Swimming

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Harvard Medical School

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Swimming

Fitness
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Training Tips
Swimming
Swimming
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Improve your performance.
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InteliHealth
2009-07-01
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InteliHealth Medical Content
2011-07-01

Reviewed by the Faculty of Harvard Medical School

Swimming

Swimming lets you tone your muscles and get a good aerobic workout. And it doesn't punish your joints the way running and some other sports can do. Swimming can help you lose weight, too. The average swimmer can burn nearly 600 calories per hour.

Here's how to improve your workouts even more.

  • Vary your stroke
    The best swimmers practice their worst strokes, not just their best one. So in each of your swim workouts, use each type of stroke. If you don't know the crawl, breaststroke, backstroke, sidestroke or butterfly, learn how to do them. Because some of your "weaker" strokes are harder for you, you'll challenge yourself more and get a better aerobic workout.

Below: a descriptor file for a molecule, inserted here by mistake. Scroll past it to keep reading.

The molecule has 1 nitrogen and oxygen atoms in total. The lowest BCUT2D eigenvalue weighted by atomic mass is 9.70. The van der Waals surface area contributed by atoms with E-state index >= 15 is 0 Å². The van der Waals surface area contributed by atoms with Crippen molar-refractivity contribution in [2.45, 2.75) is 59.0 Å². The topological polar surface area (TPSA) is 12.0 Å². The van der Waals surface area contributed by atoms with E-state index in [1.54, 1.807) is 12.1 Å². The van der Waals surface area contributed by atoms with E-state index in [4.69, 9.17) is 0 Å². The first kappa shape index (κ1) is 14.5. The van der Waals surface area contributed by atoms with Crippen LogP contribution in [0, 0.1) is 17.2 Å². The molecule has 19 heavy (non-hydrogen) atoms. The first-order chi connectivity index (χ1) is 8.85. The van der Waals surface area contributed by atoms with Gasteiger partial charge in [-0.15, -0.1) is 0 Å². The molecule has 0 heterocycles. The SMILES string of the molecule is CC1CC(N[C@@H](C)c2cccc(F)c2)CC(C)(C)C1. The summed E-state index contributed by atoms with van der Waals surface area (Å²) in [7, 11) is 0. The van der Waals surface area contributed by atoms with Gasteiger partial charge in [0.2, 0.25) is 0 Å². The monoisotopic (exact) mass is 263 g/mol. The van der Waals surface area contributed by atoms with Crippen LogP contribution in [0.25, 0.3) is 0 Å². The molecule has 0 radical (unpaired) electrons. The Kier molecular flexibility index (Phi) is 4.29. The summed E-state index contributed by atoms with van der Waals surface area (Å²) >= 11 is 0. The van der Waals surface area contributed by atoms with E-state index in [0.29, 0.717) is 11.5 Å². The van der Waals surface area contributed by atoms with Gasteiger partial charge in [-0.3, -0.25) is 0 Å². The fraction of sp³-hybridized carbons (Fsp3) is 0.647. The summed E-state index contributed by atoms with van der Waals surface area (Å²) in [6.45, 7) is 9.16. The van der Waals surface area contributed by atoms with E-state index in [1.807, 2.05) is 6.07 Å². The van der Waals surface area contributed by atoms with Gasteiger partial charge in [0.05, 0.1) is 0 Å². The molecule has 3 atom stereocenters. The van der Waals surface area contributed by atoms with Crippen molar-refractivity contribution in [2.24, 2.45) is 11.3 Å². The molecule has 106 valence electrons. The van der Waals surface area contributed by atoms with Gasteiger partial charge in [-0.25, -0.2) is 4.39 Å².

• Do drills, not just laps
    Many swimmers swim lap after lap at the same pace. That provides an OK workout, but to improve your form and endurance, do what competitive swimmers do -- intervals. Break your laps into shorter, faster drills laps. Maybe you can do two laps at full speed, followed by three laps at your regular pace. Don't rest too long between drills. You want to keep your heart rate up.
  • Target specific muscles
    If you're already a strong swimmer, you can become a stronger one. Cross your ankles so that you have to swim using only your arms and shoulders. Or strengthen your leg muscles by using a kickboard. This gives your arms a break, but makes your legs work harder. By targeting specific muscle areas, you can get a better workout.
  • Use the pool in other ways
    Swimming isn't the only workout you can get in the water. You can "run" in place in the deep end. Keep your legs straight, toes pointed downward, hands below your elbows and hips in line with your shoulders. Water aerobic classes can complement swimming.

 

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Last updated June 10, 2014


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